Sudden Demise Of Folk Theatre Amidst A Mechanised Emergence Of Entertainment! [JATRA]

Posted on January 18, 2011 in Media

By Ipshita Mitra:

India is a land of diverse cultures and languages but this 21st century, India can be located within an enmesh of mechanised representation of human condition in the entertainment sector supported by technological devices and satellite assistance that have the potential of pushing the traditional sources of Indian cultural heritage in terms of entertainment to a realm of anonymity. There are several instances when people try to prove their undying allegiance to their culture by taking on a self-proclaimed role of an arbiter. It is a sad discovery that forms of folk media and traditional entertainment have been relegated to the background with an upsurge of technological medium of entertainment. Why not question the dissolving status of theatre, drama and live stage performances (Jatra) and try resurrecting these forms from glamour laden world of TV and internet?

The decaying condition of the culture of JATRA amidst a proliferation of television channels, 24*7 DTH in rural interiors and an increased accessibility to the internet has invited an unfortunate misery for the jatra theatre troupes and artists in the district of Kendrapara in Orissa. Over 30,000 families reside on the brink of destitution due to a drastic dip in the popularity of jatra performance. People who were dependent on patronage garnered from live stage performances for their income growth to sustain their livelihood have now been relegated to a realm of deathlike anonymity under the onslaught of technological development and the booming entertainment sector.

Many theatre personalities and eminent artists lamented on the diminishing heritage of JATRA that had once formed the life of Eastern India with a distinct cultural identity.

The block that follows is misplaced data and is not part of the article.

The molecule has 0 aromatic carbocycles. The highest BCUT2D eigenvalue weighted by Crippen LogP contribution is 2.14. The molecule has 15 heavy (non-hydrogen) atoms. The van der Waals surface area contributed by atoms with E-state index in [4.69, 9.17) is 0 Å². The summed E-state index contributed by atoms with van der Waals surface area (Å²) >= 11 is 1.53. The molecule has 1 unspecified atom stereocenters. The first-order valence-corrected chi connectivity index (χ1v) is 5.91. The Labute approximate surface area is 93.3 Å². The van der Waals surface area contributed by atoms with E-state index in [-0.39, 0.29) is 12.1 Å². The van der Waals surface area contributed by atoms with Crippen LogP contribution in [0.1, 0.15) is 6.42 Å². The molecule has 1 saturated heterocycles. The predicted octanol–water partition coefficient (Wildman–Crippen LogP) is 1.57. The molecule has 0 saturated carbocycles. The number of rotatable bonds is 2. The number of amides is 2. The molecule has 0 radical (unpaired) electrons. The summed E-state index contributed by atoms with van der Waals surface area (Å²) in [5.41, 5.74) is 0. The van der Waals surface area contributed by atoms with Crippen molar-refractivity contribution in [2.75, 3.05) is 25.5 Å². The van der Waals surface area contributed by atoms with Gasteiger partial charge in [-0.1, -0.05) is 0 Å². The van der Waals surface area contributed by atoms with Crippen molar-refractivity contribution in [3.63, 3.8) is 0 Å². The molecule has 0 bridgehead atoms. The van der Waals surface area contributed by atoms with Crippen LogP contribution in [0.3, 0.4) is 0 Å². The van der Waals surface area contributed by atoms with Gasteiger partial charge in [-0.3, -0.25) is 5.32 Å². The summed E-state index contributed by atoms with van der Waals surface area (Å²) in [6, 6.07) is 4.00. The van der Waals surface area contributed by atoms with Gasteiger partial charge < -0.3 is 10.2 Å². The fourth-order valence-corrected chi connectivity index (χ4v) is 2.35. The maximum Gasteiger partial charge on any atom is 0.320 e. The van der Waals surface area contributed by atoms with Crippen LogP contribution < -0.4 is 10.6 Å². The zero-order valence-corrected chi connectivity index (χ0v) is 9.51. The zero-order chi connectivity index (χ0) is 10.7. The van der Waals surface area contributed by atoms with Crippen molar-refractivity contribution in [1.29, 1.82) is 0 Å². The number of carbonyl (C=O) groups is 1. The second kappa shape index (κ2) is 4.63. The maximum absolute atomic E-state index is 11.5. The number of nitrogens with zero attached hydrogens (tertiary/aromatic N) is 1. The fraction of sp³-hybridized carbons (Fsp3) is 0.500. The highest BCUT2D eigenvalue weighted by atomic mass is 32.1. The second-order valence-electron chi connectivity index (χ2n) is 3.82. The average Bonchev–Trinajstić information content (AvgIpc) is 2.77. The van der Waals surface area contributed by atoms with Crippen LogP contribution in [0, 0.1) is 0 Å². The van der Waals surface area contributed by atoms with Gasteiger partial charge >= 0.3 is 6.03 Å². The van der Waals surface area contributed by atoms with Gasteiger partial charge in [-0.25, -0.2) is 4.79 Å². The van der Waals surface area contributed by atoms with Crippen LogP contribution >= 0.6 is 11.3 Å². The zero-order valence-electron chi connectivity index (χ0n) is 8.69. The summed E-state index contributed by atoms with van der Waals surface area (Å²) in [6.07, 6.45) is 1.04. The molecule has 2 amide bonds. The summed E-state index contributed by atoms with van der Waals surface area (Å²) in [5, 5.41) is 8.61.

Ananta Charan Ojha of Kendrapara accused the television, internet and other sources of entertainment for the declining condition of jatra troupes. He said in a statement to the reporters of the New Indian Express group (Bhubaneswar Edition) that “the overdose of entertainment programmes on television and immense popularity of Oriya and Hindi family soaps is forcing people to remain indoors and keep glued to their TV sets.” He added that the demand for jatra has diminished by a phenomenal degree because “the taste of audience has changed.” New Indian Express article titled “Jatra fast losing popularity to TV,” dated January 9, 2011.

It is true that we have stepped into a century which defines itself on the lines of “modernity” and technological advancement; but to attain that “modernised” vision at the expense of discarding the traditional theatrical possessions that has an original character as far as the cultural lineage go will make us a prey to optical and cable concoctions in the name of “modernity”.

JATRA as a source of entertainment exceeds the fabricated versions of television serials and gimmicks in terms of quality, emotional component and relativity. To dislocate or weed out the tradition of JATRA from the socio-cultural fabric of Orissa or for that matter any part of the country will subtract a significant portion of historical consciousness from the creative soul of the nation.

Let the mind rule over machine!